September 2: the first day of school. I hailed the first Lyft Line of the challenge. Although I didn't have a carpool, I had a much clearer understanding of how Line worked.
I launched Lyft's app at 7 am, an hour before my 8 am class started. The passenger request screen immediately prompted after (Image 2). As a Lyft rider, this is a familiar screen with the addition of the Line option on the top of the screen. Toggling between Lyft's services: Line (Carpool), Lyft (Lift), and Plus (SUV), the map below gives me live data of available cars around me. In my case, I selected Line.
The First Step
The first step of setting a pickup is entering my destination. [In version 2.5.2], the map zooms out to the city of San Francisco, with my frequent locations, ‘Home’ and ‘Work,’ already pinned on the map (image 3). In my case of commuting to California College of the Arts, it is already pinned as 'Work.' After entering my destination, Lyft gave me an upfront fixed cost of $9 for one person (image 4).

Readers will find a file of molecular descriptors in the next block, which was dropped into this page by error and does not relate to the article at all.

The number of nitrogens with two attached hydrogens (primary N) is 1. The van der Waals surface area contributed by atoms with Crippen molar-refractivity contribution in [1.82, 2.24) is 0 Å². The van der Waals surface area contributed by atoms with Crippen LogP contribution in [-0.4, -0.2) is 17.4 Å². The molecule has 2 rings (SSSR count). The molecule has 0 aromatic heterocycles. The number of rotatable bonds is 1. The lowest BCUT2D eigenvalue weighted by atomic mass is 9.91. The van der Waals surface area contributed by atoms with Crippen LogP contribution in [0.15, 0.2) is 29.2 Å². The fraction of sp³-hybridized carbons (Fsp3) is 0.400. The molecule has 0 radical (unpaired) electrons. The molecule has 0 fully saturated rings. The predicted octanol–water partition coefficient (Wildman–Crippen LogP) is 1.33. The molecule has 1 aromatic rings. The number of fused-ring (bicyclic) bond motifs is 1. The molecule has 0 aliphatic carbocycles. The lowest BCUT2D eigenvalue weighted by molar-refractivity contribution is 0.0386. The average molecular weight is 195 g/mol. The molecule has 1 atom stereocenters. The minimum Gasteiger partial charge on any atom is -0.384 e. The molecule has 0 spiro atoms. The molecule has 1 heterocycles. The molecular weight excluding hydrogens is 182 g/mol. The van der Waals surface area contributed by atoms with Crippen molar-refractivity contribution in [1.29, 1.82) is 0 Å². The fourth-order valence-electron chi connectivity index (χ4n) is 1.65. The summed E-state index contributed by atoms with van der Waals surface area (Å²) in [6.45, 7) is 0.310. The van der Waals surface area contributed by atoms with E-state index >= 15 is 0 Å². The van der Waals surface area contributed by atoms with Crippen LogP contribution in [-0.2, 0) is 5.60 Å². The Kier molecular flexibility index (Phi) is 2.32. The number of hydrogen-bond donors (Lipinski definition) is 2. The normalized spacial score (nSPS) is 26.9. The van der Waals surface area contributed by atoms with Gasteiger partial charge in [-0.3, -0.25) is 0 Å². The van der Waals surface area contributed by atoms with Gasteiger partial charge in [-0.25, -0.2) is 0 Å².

By selecting 'Request Line,' the system begins 'matching' my ride (image 5). While waiting, a nifty bit of animation begins scrolling by at the bottom showing people’s profile pictures. After a minute or so, my start point (green pin) and end point (red pin) are connected with a potential route, with a driver on his way to pick me up. Image 6 shows Nic with a Gold Honda Accord who is expected to arrive in 6 mins.
By 7:06, I received a text message from Lyft, stating ‘Nic is arriving soon’ and reminded me to wait outside. By 7:09, I was heading to school. I arrived at school by 7:28, I gave Nic a fist bump and thanked him. The next thing to show up on the app is a rating of my driver, from 1-5 stars. I gave Nic a five star. Our conversation was fun and he offered me water and mints. I even downloaded an album he recommended. When I checked the time, I was shocked. I had 32 minutes to spare before class. I remember thinking, this was the most stress-free commute I’ve ever had, ever. I could totally get used to it.